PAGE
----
A facile approach for constructing conductive polymer patterns for application in electrochromic devices and flexible microelectrodes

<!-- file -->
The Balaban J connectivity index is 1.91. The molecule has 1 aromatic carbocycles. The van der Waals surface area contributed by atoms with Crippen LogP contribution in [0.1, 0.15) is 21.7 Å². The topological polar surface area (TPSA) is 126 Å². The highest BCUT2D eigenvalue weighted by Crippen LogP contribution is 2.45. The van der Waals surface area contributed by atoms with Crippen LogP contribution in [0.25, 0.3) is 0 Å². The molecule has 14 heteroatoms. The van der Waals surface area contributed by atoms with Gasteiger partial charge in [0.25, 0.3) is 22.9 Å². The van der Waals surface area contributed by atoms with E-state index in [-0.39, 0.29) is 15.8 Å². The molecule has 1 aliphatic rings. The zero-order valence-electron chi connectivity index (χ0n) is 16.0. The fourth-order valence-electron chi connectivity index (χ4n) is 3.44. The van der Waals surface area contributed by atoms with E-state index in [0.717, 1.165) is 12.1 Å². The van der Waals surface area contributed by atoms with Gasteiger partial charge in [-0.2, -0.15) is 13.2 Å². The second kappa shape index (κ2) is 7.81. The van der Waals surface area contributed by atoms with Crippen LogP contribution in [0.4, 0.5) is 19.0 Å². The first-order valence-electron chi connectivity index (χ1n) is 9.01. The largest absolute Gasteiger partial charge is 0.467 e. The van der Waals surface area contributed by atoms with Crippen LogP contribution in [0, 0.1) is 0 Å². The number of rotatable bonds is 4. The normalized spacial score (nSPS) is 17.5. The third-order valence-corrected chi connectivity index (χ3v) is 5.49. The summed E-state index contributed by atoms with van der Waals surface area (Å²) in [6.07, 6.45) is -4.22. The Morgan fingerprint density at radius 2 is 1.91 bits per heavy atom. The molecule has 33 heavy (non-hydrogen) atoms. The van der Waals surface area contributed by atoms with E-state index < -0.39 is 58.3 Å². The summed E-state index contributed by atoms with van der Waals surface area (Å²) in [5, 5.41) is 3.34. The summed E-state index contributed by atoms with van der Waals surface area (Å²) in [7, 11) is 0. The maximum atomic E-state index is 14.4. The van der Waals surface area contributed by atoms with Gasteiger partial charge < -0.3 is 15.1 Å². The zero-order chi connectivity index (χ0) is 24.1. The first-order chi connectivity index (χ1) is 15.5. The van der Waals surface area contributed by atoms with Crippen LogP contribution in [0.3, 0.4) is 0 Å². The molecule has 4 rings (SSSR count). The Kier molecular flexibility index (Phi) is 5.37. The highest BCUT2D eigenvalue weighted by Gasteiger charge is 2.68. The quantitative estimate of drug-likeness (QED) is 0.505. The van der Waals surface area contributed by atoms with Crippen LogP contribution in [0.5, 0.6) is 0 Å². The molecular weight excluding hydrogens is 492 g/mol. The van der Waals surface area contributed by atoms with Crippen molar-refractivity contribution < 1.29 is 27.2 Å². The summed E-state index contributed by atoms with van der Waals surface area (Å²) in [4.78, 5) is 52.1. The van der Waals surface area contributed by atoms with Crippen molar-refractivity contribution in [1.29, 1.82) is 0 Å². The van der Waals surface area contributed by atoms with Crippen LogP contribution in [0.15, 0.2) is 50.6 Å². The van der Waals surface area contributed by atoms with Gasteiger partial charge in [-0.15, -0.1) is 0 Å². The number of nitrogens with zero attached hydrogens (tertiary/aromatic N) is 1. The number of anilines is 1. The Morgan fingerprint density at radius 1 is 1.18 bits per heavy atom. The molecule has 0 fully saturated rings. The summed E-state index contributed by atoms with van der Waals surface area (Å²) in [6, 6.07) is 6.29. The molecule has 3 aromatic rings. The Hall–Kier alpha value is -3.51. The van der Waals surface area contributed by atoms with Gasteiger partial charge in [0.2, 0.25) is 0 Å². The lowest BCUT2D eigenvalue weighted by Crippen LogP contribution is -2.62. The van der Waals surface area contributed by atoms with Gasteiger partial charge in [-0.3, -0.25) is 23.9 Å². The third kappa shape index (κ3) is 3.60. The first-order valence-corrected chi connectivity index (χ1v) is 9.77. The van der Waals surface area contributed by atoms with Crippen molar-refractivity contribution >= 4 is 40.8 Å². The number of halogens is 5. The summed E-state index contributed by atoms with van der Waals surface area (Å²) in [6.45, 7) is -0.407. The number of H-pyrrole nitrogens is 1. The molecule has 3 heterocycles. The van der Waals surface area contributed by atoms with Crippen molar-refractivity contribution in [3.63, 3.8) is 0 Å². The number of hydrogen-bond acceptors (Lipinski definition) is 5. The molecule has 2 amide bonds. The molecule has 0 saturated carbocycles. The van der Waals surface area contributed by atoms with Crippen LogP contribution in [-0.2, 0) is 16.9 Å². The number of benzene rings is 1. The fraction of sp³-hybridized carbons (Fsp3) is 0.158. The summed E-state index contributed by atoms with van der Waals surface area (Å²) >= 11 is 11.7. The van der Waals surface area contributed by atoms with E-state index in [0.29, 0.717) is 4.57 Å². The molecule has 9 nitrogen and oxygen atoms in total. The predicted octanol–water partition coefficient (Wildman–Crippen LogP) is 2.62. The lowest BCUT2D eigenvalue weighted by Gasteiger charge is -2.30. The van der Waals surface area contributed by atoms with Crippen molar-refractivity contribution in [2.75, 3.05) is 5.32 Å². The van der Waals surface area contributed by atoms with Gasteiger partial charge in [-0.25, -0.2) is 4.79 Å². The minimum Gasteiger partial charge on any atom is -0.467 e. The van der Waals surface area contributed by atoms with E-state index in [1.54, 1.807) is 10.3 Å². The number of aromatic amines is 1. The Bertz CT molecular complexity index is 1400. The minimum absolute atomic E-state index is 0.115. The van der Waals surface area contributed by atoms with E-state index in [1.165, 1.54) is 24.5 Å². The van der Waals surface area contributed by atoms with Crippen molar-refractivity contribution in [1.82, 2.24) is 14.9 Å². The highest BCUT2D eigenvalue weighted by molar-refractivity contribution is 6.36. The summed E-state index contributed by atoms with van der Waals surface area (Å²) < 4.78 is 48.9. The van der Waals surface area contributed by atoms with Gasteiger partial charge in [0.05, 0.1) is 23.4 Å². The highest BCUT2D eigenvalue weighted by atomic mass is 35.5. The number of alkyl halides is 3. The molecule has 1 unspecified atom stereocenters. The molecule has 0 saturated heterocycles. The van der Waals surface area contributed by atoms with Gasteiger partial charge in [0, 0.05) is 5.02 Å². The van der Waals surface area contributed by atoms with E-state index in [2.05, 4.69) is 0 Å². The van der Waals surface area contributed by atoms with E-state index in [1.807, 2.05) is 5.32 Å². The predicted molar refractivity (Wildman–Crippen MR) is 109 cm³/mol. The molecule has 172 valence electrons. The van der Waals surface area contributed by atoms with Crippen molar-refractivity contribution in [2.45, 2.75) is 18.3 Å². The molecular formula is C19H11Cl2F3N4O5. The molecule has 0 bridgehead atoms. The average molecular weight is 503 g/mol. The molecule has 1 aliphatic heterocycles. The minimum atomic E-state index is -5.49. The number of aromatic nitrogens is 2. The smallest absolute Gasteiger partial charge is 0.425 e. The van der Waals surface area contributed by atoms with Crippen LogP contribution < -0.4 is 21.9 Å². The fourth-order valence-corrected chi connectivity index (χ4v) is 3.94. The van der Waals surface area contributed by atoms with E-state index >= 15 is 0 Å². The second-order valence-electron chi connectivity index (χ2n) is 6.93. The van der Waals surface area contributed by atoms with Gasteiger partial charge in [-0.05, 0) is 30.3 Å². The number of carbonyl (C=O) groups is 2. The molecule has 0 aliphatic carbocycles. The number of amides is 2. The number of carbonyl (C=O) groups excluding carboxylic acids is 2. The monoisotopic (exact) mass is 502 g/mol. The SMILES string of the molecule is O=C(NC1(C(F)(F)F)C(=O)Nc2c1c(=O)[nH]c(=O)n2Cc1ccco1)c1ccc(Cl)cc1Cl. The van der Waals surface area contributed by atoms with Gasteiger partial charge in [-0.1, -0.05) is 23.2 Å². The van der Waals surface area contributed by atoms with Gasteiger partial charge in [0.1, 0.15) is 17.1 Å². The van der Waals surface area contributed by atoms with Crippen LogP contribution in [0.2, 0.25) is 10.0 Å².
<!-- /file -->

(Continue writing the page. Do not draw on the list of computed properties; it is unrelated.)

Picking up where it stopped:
We developed a novel strategy for fabricating poly(3,4-ethylenedioxythiophene) (PEDOT) patterns on various substrates, including hydrogels, via sequential solution procedure without multistep chemical etching or lift-off processes. First, PEDOT nanothin films were prepared on a glass substrate by solution phase monomer casting and oxidative polymerization. As a second step, after UV-induced poly(ethylene glycol) (PEG) photolithography at the PEDOT/PEG interface through a photomask, the hydrogel was peeled away from the PEDOT-coated glass substrate to detach the UV-exposed PEDOT region, which left the UV nonexposed PEDOT region intact on the glass substrate, resulting in PEDOT patterns. In a final step, the PEDOT patterns were cleanly transferred from the glass to a flexible hydrogel substrate by a direct-transfer process based on a second round of gelation process. Using this strategy, PEDOT patterns on ITO glass or ITO film were used to successfully fabricate an electrochromic (EC) device that exhibited stable electrochromic switching as a function of applied potential. Furthermore, PEDOT patterns on hydrogel were used to fabricate all organic, flexible microelectrodes with good electrical properties and excellent mechanical flexibility. Importantly, the conductivity of PEDOT patterns on hydrogel (ca. 235 S cm-1) described here is significantly higher than that previously reported (ca. 20-70 S cm-1). This approach can be easily integrated into various technological fabrication steps for the development of next-generation bioelectronics systems.